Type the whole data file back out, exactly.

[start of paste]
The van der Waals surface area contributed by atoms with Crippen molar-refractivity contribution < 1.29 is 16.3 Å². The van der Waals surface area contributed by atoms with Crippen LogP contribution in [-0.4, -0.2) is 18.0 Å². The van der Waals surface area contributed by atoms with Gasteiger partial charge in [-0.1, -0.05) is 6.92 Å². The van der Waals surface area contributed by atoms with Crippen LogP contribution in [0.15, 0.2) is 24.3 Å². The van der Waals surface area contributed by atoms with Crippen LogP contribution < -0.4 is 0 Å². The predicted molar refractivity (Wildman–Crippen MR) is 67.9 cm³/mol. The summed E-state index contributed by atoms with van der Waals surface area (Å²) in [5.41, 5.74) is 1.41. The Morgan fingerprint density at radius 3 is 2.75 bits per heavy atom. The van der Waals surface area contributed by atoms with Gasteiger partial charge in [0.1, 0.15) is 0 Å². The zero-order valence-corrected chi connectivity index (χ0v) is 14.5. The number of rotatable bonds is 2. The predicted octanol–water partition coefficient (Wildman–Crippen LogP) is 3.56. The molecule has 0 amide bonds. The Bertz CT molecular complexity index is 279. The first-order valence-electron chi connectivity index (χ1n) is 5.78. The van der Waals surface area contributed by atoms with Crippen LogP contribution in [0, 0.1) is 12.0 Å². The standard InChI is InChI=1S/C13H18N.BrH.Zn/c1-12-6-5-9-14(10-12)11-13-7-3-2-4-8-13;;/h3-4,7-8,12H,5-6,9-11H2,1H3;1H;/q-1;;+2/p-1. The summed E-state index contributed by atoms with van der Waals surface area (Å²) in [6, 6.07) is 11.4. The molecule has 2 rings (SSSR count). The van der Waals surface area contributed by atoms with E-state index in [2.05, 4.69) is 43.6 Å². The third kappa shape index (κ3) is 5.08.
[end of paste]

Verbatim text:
The van der Waals surface area contributed by atoms with Crippen molar-refractivity contribution < 1.29 is 16.3 Å². The van der Waals surface area contributed by atoms with Crippen LogP contribution in [-0.4, -0.2) is 18.0 Å². The van der Waals surface area contributed by atoms with Gasteiger partial charge in [-0.1, -0.05) is 6.92 Å². The van der Waals surface area contributed by atoms with Crippen LogP contribution in [0.15, 0.2) is 24.3 Å². The van der Waals surface area contributed by atoms with Crippen LogP contribution < -0.4 is 0 Å². The predicted molar refractivity (Wildman–Crippen MR) is 67.9 cm³/mol. The summed E-state index contributed by atoms with van der Waals surface area (Å²) in [5.41, 5.74) is 1.41. The Morgan fingerprint density at radius 3 is 2.75 bits per heavy atom. The van der Waals surface area contributed by atoms with Gasteiger partial charge in [0.1, 0.15) is 0 Å². The zero-order valence-corrected chi connectivity index (χ0v) is 14.5. The number of rotatable bonds is 2. The predicted octanol–water partition coefficient (Wildman–Crippen LogP) is 3.56. The molecule has 0 amide bonds. The Bertz CT molecular complexity index is 279. The first-order valence-electron chi connectivity index (χ1n) is 5.78. The van der Waals surface area contributed by atoms with Crippen LogP contribution in [0, 0.1) is 12.0 Å². The standard InChI is InChI=1S/C13H18N.BrH.Zn/c1-12-6-5-9-14(10-12)11-13-7-3-2-4-8-13;;/h3-4,7-8,12H,5-6,9-11H2,1H3;1H;/q-1;;+2/p-1. The summed E-state index contributed by atoms with van der Waals surface area (Å²) in [6, 6.07) is 11.4. The molecule has 2 rings (SSSR count). The van der Waals surface area contributed by atoms with E-state index in [2.05, 4.69) is 43.6 Å². The third kappa shape index (κ3) is 5.08.